More US intelligence documents from the trove of accused Pentagon leaker Jack Teixeira point to continued failing US policy related to the Ukraine war, particularly in regards to far-reaching US sanctions which Biden policymakers hoped would blunt the Russian war machine.
The classified assessments examined by The Washington Post show that US intelligence believed Russian can continue funding its war efforts for at least another year. While it should be obvious to anyone that Moscow hasn't been deterred by economic sanctions or isolation from the West, this provides crystal clear confirmation.
"Moscow is relying on increased corporate taxes, its sovereign wealth fund, increased imports and businesses adaptability to help mitigate economic pressures," one assessment reads. WaPo says that markings on the documents suggest the info was gained via intercepted communications.
The Post comments of the crucial context as follows:
While some of Russia’s economic elites might not agree with the country’s course in Ukraine, and sanctions have hurt their businesses, they are unlikely to withdraw support for Russian President Vladimir Putin, according to an assessment that appears to date from early March.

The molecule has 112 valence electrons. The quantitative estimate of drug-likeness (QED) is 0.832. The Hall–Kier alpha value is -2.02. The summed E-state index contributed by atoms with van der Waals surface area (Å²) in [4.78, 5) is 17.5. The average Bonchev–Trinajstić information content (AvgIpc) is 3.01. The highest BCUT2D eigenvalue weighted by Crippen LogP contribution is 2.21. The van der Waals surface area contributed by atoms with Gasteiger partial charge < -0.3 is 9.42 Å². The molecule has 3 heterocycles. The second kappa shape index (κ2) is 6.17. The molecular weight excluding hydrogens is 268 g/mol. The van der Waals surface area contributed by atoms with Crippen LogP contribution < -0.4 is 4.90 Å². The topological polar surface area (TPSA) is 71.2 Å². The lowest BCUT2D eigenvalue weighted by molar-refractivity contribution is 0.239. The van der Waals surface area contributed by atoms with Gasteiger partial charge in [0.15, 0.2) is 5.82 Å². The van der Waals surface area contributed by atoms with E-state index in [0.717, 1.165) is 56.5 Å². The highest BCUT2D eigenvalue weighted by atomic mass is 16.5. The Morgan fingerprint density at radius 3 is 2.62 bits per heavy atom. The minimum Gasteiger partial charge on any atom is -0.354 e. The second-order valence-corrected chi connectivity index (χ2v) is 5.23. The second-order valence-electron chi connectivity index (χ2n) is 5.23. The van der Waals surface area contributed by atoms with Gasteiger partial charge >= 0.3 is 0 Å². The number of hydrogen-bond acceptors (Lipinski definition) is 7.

According to more from the document:
Those elites "are likely to persist in upholding the Kremlin’s objectives in Ukraine" and in "helping Moscow circumvent sanctions," the leaked assessment finds.
A key purpose of the sanctions from Washington's point of view was to impose such a cost and negative trickle-down effect on the Russian populace - perhaps leading to riots and destabilization - that it would force Kremlin decision-makers to change course and wind down the invasion. But this hasn't happened.
Just after the February 2020 invasion of Ukraine President Biden had mockingly said Russia's currency would be reduced to "rubble." Of course, the opposite happened within a month after those comments. The ruble had also recovered to its pre-conflict levels against the USD by mid-April of 2022.
Also greatly aiding in Russia's weathering the sanctions-storm has been soaring oil revenue via new markets opening up and expanding, in Asia particularly.